Gameplay is reminiscent of Everything or Nothing, which is not surprising considering it runs on a very similar engine. Bond has a few new nifty gadgets this time around, like the Q-Copter, which is a small RC helicopter that acts a surveillance tool, but can also be used as a weapon, as it will explode upon command. The rappel belt makes a reappearance, however unlike in Everything or Nothing the belt won’t be used in big action sequences, as it is now more of a quick mechanic to get around. Frankly this is the big problem with the game. The game gives you plenty of ideas and situations which could normally be thought of as viable options, however the game too often gives you too easy a route to your objective, as you usually just have to run, shoot, and move on.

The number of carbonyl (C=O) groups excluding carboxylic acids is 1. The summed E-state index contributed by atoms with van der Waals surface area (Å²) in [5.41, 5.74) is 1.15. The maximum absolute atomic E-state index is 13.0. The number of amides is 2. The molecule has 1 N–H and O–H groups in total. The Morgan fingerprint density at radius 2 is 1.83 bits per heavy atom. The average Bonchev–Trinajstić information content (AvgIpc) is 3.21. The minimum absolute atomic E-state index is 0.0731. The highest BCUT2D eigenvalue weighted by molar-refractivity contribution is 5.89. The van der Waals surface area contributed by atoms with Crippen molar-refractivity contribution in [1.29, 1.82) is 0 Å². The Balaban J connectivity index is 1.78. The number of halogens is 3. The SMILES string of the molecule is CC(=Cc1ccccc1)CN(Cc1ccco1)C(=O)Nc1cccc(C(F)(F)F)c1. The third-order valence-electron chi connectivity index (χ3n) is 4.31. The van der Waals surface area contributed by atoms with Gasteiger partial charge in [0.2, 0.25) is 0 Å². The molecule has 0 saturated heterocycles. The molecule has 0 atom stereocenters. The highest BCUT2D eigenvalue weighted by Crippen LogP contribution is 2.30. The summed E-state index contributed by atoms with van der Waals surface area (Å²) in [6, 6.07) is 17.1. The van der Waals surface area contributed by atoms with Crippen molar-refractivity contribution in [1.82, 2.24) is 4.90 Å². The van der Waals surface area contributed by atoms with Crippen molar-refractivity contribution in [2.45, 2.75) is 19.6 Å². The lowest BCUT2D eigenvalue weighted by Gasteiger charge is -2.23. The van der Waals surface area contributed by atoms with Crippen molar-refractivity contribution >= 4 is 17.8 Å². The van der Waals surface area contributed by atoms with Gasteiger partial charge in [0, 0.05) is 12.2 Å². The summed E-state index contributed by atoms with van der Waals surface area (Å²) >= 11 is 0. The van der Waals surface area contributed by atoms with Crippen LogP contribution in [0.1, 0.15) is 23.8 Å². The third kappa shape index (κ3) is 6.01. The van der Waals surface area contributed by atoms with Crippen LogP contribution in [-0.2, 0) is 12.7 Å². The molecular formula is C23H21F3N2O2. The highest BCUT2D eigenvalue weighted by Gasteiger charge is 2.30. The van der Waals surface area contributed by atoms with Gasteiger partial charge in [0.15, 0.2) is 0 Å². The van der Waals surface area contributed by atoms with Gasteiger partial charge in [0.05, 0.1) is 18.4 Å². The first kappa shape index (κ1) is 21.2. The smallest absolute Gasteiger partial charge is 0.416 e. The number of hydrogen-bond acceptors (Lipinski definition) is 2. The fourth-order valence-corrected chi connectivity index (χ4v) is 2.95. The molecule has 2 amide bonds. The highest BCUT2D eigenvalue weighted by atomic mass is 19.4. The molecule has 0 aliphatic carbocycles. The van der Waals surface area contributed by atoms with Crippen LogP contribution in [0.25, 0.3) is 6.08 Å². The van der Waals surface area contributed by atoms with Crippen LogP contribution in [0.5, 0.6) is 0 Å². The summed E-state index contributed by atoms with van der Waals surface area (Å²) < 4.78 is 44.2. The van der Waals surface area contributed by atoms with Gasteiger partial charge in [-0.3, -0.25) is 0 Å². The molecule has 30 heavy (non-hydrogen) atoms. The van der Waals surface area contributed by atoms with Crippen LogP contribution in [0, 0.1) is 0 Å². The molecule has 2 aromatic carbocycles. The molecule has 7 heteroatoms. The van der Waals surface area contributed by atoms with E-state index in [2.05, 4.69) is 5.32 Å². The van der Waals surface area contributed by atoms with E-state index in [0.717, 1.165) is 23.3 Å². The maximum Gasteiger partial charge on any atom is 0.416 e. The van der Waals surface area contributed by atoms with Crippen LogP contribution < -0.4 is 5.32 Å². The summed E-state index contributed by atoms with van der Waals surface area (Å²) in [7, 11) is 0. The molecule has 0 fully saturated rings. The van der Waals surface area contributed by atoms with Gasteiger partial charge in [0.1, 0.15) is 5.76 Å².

The game doesn’t overstay it’s welcome however. The game can be completed in about 8 hours on the normal difficulty setting. Which is okay, because the simplistic gameplay would likely get boring if it lasted any longer. There are a few bonus missions to unlock by finding specific items within the various levels. You can even upgrade your weapons because that definitely matters.

There is a multiplayer mode to be had here, although it is just about as simplistic as the story is. With only three distinct modes, standard deathmatch, capture the flag, and dog fight, where everyone has a jetpack. Games can be played in single, or survival royale, in which you play several events in rapid succession. But all in all, its mostly just an aim, spam the shoot button and dudes die, kind of multiplayer. Even in dogfight. All you have to do is lock on, shoot, and that’s about it. All your opponent can do is dodge and even that only works half the time.